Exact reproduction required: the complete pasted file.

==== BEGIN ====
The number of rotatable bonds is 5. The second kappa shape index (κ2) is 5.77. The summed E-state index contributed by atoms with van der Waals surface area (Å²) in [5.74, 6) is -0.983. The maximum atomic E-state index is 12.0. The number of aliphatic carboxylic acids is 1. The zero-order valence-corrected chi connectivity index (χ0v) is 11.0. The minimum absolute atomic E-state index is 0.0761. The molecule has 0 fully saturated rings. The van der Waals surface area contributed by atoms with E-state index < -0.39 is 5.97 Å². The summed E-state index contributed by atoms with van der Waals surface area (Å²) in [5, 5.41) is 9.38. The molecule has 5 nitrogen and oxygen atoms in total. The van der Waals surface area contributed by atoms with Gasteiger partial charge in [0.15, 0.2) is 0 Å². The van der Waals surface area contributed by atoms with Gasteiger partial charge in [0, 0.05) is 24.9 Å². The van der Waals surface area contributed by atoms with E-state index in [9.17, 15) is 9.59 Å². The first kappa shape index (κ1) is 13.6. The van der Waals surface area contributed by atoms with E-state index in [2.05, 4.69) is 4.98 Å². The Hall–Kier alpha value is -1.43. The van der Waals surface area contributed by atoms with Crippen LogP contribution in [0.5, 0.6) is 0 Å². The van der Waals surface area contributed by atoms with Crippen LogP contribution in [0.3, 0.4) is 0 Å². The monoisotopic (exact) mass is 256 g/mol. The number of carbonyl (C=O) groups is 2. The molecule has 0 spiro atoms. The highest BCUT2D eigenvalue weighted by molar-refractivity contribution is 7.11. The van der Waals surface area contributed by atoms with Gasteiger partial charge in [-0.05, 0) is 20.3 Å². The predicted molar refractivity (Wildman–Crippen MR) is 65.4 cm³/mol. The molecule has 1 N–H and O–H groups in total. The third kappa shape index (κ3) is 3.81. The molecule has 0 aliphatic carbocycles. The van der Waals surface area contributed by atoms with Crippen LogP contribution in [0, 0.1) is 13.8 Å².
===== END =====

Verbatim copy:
The number of rotatable bonds is 5. The second kappa shape index (κ2) is 5.77. The summed E-state index contributed by atoms with van der Waals surface area (Å²) in [5.74, 6) is -0.983. The maximum atomic E-state index is 12.0. The number of aliphatic carboxylic acids is 1. The zero-order valence-corrected chi connectivity index (χ0v) is 11.0. The minimum absolute atomic E-state index is 0.0761. The molecule has 0 fully saturated rings. The van der Waals surface area contributed by atoms with E-state index < -0.39 is 5.97 Å². The summed E-state index contributed by atoms with van der Waals surface area (Å²) in [5, 5.41) is 9.38. The molecule has 5 nitrogen and oxygen atoms in total. The van der Waals surface area contributed by atoms with Gasteiger partial charge in [0.15, 0.2) is 0 Å². The van der Waals surface area contributed by atoms with Gasteiger partial charge in [0, 0.05) is 24.9 Å². The van der Waals surface area contributed by atoms with E-state index in [9.17, 15) is 9.59 Å². The first kappa shape index (κ1) is 13.6. The van der Waals surface area contributed by atoms with E-state index in [2.05, 4.69) is 4.98 Å². The Hall–Kier alpha value is -1.43. The van der Waals surface area contributed by atoms with Crippen LogP contribution in [0.5, 0.6) is 0 Å². The van der Waals surface area contributed by atoms with Crippen LogP contribution in [0.3, 0.4) is 0 Å². The monoisotopic (exact) mass is 256 g/mol. The number of carbonyl (C=O) groups is 2. The molecule has 0 spiro atoms. The highest BCUT2D eigenvalue weighted by molar-refractivity contribution is 7.11. The van der Waals surface area contributed by atoms with Gasteiger partial charge in [-0.05, 0) is 20.3 Å². The predicted molar refractivity (Wildman–Crippen MR) is 65.4 cm³/mol. The molecule has 1 N–H and O–H groups in total. The third kappa shape index (κ3) is 3.81. The molecule has 0 aliphatic carbocycles. The van der Waals surface area contributed by atoms with Crippen LogP contribution in [0, 0.1) is 13.8 Å².